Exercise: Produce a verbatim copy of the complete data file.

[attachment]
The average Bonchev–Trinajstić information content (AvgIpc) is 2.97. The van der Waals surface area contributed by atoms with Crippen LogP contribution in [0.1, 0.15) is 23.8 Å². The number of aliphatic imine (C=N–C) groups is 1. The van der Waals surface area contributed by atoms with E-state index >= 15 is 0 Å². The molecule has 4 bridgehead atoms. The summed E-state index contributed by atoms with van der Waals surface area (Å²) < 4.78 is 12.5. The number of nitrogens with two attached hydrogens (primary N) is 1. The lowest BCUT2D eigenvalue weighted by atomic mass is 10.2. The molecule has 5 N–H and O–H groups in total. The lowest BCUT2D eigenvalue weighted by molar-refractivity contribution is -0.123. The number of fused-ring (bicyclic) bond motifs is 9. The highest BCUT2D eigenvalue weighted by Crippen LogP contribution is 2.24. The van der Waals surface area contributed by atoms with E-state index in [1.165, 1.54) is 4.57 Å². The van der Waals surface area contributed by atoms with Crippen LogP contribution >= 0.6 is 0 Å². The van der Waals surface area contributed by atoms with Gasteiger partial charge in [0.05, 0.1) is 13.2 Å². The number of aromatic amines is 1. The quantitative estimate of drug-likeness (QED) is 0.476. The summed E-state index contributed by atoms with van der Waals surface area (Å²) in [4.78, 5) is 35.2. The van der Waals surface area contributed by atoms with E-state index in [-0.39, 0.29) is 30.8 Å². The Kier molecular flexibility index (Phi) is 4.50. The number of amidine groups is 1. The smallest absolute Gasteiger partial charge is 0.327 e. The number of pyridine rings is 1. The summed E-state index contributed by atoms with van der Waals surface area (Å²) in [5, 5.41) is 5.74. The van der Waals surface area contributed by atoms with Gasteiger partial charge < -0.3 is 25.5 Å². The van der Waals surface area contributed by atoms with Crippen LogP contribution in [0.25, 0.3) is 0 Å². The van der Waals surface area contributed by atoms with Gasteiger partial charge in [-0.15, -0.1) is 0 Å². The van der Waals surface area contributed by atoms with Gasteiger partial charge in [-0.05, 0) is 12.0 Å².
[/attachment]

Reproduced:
The average Bonchev–Trinajstić information content (AvgIpc) is 2.97. The van der Waals surface area contributed by atoms with Crippen LogP contribution in [0.1, 0.15) is 23.8 Å². The number of aliphatic imine (C=N–C) groups is 1. The van der Waals surface area contributed by atoms with E-state index >= 15 is 0 Å². The molecule has 4 bridgehead atoms. The summed E-state index contributed by atoms with van der Waals surface area (Å²) < 4.78 is 12.5. The number of nitrogens with two attached hydrogens (primary N) is 1. The lowest BCUT2D eigenvalue weighted by atomic mass is 10.2. The molecule has 5 N–H and O–H groups in total. The lowest BCUT2D eigenvalue weighted by molar-refractivity contribution is -0.123. The number of fused-ring (bicyclic) bond motifs is 9. The highest BCUT2D eigenvalue weighted by Crippen LogP contribution is 2.24. The van der Waals surface area contributed by atoms with E-state index in [1.165, 1.54) is 4.57 Å². The van der Waals surface area contributed by atoms with Crippen LogP contribution >= 0.6 is 0 Å². The van der Waals surface area contributed by atoms with Gasteiger partial charge in [0.05, 0.1) is 13.2 Å². The number of aromatic amines is 1. The quantitative estimate of drug-likeness (QED) is 0.476. The summed E-state index contributed by atoms with van der Waals surface area (Å²) in [4.78, 5) is 35.2. The van der Waals surface area contributed by atoms with E-state index in [-0.39, 0.29) is 30.8 Å². The Kier molecular flexibility index (Phi) is 4.50. The number of amidine groups is 1. The smallest absolute Gasteiger partial charge is 0.327 e. The number of pyridine rings is 1. The summed E-state index contributed by atoms with van der Waals surface area (Å²) in [5, 5.41) is 5.74. The van der Waals surface area contributed by atoms with Gasteiger partial charge < -0.3 is 25.5 Å². The van der Waals surface area contributed by atoms with Crippen LogP contribution in [0.25, 0.3) is 0 Å². The van der Waals surface area contributed by atoms with Gasteiger partial charge in [-0.15, -0.1) is 0 Å². The van der Waals surface area contributed by atoms with Gasteiger partial charge in [-0.05, 0) is 12.0 Å².